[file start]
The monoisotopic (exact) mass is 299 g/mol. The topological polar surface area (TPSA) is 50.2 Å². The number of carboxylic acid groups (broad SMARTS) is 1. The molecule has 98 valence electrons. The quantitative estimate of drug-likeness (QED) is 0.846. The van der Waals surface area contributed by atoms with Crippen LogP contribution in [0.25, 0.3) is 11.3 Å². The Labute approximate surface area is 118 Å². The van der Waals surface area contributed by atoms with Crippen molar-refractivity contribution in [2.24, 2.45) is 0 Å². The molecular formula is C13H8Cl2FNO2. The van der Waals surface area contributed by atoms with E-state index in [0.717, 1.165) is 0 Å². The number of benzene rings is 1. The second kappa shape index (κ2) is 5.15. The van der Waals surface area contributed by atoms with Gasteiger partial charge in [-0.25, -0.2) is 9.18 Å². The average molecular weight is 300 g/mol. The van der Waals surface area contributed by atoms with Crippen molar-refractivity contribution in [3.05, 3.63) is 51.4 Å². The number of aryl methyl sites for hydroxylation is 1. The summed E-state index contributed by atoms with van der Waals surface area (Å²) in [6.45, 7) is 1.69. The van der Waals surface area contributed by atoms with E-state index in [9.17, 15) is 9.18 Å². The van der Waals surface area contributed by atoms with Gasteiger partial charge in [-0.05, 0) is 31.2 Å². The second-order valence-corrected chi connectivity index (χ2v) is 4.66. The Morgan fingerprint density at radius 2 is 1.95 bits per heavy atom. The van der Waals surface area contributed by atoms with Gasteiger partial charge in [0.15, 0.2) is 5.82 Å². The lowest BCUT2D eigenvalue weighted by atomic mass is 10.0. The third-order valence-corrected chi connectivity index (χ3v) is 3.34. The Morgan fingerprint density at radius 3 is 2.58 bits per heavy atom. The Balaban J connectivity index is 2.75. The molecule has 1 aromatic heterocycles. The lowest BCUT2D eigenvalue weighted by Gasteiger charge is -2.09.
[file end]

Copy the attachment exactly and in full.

The monoisotopic (exact) mass is 299 g/mol. The topological polar surface area (TPSA) is 50.2 Å². The number of carboxylic acid groups (broad SMARTS) is 1. The molecule has 98 valence electrons. The quantitative estimate of drug-likeness (QED) is 0.846. The van der Waals surface area contributed by atoms with Crippen LogP contribution in [0.25, 0.3) is 11.3 Å². The Labute approximate surface area is 118 Å². The van der Waals surface area contributed by atoms with Crippen molar-refractivity contribution in [2.24, 2.45) is 0 Å². The molecular formula is C13H8Cl2FNO2. The van der Waals surface area contributed by atoms with E-state index in [0.717, 1.165) is 0 Å². The number of benzene rings is 1. The second kappa shape index (κ2) is 5.15. The van der Waals surface area contributed by atoms with Gasteiger partial charge in [-0.25, -0.2) is 9.18 Å². The average molecular weight is 300 g/mol. The van der Waals surface area contributed by atoms with Crippen molar-refractivity contribution in [3.05, 3.63) is 51.4 Å². The number of aryl methyl sites for hydroxylation is 1. The summed E-state index contributed by atoms with van der Waals surface area (Å²) in [6.45, 7) is 1.69. The van der Waals surface area contributed by atoms with E-state index in [9.17, 15) is 9.18 Å². The van der Waals surface area contributed by atoms with Gasteiger partial charge in [-0.05, 0) is 31.2 Å². The second-order valence-corrected chi connectivity index (χ2v) is 4.66. The Morgan fingerprint density at radius 2 is 1.95 bits per heavy atom. The van der Waals surface area contributed by atoms with Gasteiger partial charge in [0.15, 0.2) is 5.82 Å². The lowest BCUT2D eigenvalue weighted by atomic mass is 10.0. The third-order valence-corrected chi connectivity index (χ3v) is 3.34. The Morgan fingerprint density at radius 3 is 2.58 bits per heavy atom. The Balaban J connectivity index is 2.75. The molecule has 1 aromatic heterocycles. The lowest BCUT2D eigenvalue weighted by Gasteiger charge is -2.09.